OPINION9 March 2016

How ‘design thinking’ can unite researchers and creatives

Innovations Opinion Trends UK

The role of research in innovation has been debated extensively. Paul Leatherdale of Insight Inside discusses ‘design thinking’ as a guiding philosophy and framework for innovation. 

Light bulb crop

“If I had asked people what they wanted, they would have said faster horses."

Henry Ford’s infamous quote sums up the fact that the role of research in innovation has historically been an area of contention.

In contrast to Steve Job’s famous anti-research stance, a recent study by Northstar Research with millennial entrepreneurs suggests there is renewed momentum around the importance of research in the creative development process. This is certainly an opportunity for the market research industry – one we should embrace as these start-ups grow to become profitable businesses.

However, the fact that negative discourse remains on the subject suggests research is not always being designed and utilised effectively, and that researchers and creatives must learn to speak the same language.

Arguably, there are a number of major design flaws that fuel our industry’s bad reputation:

  • Turning to research at the very end of the creative process for consumer evaluation
  • Asking consumers directly what it is they want
  • Delivering unfeasible insight

As an industry our challenge is to identify and implement approaches that allow researchers and designers to harmoniously unite and journey together through the creative process. One such approach is ‘design thinking.’

What is Design Thinking?

Design thinking works as a guiding philosophy and framework for innovation. At the crux, it seeks to balance the demands of three key parties:

  • Users: what is desirable
  • Technicians: what is feasible
  • Business: what is commercially viable

It achieves this unification of needs via a framework that involves four key stages:

  • Inspiration: generation of a consumer inspired idea
  • Ideation: generation and development of a viable design proposition
  • Evaluation: product evaluation and refinement through visualisation and physical prototyping
  • Implementation: product launch – onto the market and into consumers’ lives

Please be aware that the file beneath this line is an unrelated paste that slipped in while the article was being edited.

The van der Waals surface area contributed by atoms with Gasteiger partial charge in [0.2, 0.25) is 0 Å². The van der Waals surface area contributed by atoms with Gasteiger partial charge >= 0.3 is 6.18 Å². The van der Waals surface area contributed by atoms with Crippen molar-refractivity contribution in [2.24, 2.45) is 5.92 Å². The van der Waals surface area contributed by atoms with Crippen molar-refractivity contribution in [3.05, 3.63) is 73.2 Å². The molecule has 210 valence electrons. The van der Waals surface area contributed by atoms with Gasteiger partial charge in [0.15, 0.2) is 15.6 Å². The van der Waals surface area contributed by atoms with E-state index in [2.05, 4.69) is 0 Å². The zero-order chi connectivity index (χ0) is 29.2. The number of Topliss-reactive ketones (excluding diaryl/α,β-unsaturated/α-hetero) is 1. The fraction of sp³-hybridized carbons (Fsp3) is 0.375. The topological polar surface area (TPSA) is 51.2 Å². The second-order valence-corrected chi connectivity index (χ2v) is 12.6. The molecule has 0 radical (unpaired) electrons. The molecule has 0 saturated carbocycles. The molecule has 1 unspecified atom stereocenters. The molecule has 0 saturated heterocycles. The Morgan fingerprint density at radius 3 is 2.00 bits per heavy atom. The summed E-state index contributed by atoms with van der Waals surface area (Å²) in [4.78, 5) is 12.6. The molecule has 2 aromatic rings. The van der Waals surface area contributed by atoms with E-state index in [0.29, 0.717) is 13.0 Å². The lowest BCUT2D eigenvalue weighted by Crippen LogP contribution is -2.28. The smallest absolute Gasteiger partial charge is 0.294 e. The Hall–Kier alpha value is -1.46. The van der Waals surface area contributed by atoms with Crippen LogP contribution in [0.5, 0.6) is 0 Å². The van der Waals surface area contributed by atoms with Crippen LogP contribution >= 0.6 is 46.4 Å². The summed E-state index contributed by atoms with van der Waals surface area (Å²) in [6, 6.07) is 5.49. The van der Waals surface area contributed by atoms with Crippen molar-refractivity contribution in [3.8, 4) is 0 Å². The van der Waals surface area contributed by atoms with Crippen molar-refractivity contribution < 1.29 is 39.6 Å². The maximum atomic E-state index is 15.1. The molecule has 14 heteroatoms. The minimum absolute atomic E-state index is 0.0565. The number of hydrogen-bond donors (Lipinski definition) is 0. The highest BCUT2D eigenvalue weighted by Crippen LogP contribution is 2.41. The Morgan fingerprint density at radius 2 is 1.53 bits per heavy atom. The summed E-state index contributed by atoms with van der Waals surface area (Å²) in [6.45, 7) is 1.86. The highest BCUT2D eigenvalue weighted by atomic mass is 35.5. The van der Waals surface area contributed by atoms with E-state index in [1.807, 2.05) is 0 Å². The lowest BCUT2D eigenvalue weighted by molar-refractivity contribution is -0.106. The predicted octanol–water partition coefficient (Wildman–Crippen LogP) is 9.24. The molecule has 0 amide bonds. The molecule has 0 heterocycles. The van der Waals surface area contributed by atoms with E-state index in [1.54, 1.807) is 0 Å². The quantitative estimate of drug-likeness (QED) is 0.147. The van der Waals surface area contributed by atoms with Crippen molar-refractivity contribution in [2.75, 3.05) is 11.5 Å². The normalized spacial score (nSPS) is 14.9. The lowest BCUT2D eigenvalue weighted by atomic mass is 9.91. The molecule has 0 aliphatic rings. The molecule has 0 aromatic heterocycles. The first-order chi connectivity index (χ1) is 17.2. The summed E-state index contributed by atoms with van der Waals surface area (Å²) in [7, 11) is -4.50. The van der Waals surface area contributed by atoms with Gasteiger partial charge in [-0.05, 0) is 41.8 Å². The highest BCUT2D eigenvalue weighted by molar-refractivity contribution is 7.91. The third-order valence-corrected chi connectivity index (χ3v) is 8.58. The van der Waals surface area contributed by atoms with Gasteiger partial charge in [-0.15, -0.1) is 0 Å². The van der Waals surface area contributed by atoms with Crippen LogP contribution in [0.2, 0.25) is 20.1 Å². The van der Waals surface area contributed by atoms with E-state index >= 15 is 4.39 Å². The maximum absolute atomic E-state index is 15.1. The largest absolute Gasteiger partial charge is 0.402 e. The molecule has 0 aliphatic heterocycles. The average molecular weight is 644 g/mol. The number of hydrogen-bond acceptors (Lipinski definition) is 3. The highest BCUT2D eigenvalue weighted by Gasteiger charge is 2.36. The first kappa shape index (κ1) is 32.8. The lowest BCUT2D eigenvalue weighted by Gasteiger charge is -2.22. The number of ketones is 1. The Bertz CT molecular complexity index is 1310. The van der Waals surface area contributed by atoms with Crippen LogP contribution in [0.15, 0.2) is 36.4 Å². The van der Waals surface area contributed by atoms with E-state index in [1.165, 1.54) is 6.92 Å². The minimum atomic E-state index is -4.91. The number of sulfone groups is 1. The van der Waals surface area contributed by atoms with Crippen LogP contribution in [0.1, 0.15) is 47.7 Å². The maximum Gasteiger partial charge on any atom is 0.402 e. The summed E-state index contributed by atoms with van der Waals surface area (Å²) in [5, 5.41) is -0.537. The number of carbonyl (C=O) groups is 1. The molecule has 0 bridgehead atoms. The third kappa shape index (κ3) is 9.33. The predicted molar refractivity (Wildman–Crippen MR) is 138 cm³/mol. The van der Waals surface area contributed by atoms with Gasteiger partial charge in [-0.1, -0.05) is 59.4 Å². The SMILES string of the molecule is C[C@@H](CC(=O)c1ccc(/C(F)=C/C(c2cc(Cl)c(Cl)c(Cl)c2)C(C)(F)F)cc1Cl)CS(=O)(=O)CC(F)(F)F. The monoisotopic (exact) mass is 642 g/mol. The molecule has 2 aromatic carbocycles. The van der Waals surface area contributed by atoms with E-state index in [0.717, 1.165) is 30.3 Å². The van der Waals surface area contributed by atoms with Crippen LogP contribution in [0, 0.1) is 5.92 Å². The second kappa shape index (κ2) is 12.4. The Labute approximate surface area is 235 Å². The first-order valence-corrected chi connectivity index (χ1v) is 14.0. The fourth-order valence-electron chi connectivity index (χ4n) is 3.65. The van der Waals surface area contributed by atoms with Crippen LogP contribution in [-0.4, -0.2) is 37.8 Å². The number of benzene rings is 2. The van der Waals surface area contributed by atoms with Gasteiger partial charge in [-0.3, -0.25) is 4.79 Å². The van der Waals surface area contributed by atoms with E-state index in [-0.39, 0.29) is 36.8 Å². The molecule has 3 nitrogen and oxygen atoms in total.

These stages are not necessarily sequential, with experimentation and iteration being a key philosophy of this approach.

It is not just human-centred but deeply human in and of itself, because it relies on our ability to be intuitive, to recognise and re-shape patterns and to create ideas that have emotional meaning as well as functionality.

What is the role of research?

Consumer research and insight is arguably the ideal partner for creatives throughout the design thinking process – right from beginning to end: inspire the design concept; inform its ideation; evaluate and guide product refinement.

Key to researching successfully and valuably contributing to this approach, research design must be sensitive to and align with the needs and mind-set of the end user; that is, the product creatives.

This means thinking like a designer

Designers draw inspiration from outside of the category on which their project is focused; research should tap into the perspective of unconventional consumers, such as extreme users or those who consumer products in adjacent categories to generate new and interesting insight.

Designers are curious; In our world this means digging deep – being anthropological and understanding behaviour. We can’t just rely on what consumers say, we need to adopt ethnographical approaches to identify the myriad of ‘thoughtless acts’ that people use to improvise their way through their daily lives. 

Designers translate. They interpret ideas into product or services that will improve lives. Our role is to translate research findings and observations into insights, and insights into opportunities. This can mean being bold and making some leaps of thinking. 

Designers think big picture and fine detail; our role as insight specialists is to use techniques that help to identify the compelling ‘design concept’ and then specify the important details and intricacies within in the context of this overriding proposition. Outcome-Driven innovation models are a perfect example.

Designers ‘get real’; they manifest ideas visually and physically. Tied to translating insight, researchers should work in collaboration with designers to express insights beyond words. Iterative prototyping is key to design thinking to refine and perfect a proposition.

Finally, designers take a point of view and they have the courage to push it through. Researchers are often accused of sitting on the fence. There is little room for impartiality in design thinking – it is a definitive discipline. Researchers must adopt the same position and have the bravery to strongly recommend the value of insights.

Insight Inside and PreistmanGoode will present a case study illustrating the benefits of design thinking at the MRS annual conference, Impact 2016, on March 16.

1 Comment

8 years ago | 1 like

Interesting article. I think we would do well to use more innovative qualitative techniques not just to understand habitualisation, or "thoughtless acts" but to leverage (as we do at H/T/P) multi-modular online-offline designs to see where and how participants have effectively suppressed dissatisfaction and are living with work-arounds. This isn't always obvious - and requires more than just lip-service to an ethnographic approach.

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